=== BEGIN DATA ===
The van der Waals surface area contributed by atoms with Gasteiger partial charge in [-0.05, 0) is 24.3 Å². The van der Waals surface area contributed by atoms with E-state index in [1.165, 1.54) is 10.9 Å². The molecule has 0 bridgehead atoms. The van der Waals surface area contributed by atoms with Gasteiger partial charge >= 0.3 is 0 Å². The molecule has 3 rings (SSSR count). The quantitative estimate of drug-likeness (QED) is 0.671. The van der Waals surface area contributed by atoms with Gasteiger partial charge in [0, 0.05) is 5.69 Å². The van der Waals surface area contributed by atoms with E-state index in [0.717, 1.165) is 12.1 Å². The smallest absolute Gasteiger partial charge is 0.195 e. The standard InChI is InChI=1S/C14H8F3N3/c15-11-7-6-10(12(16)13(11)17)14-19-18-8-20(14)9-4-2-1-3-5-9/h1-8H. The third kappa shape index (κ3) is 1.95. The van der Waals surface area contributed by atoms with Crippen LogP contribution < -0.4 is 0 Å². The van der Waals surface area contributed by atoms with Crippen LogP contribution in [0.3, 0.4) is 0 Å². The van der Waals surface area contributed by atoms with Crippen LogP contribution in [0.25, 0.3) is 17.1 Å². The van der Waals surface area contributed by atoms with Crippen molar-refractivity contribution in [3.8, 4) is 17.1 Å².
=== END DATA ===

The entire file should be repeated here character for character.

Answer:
The van der Waals surface area contributed by atoms with Gasteiger partial charge in [-0.05, 0) is 24.3 Å². The van der Waals surface area contributed by atoms with E-state index in [1.165, 1.54) is 10.9 Å². The molecule has 0 bridgehead atoms. The van der Waals surface area contributed by atoms with Gasteiger partial charge >= 0.3 is 0 Å². The molecule has 3 rings (SSSR count). The quantitative estimate of drug-likeness (QED) is 0.671. The van der Waals surface area contributed by atoms with Gasteiger partial charge in [0, 0.05) is 5.69 Å². The van der Waals surface area contributed by atoms with E-state index in [0.717, 1.165) is 12.1 Å². The smallest absolute Gasteiger partial charge is 0.195 e. The standard InChI is InChI=1S/C14H8F3N3/c15-11-7-6-10(12(16)13(11)17)14-19-18-8-20(14)9-4-2-1-3-5-9/h1-8H. The third kappa shape index (κ3) is 1.95. The van der Waals surface area contributed by atoms with Crippen LogP contribution < -0.4 is 0 Å². The van der Waals surface area contributed by atoms with Crippen LogP contribution in [0.3, 0.4) is 0 Å². The van der Waals surface area contributed by atoms with Crippen LogP contribution in [0.25, 0.3) is 17.1 Å². The van der Waals surface area contributed by atoms with Crippen molar-refractivity contribution in [3.8, 4) is 17.1 Å².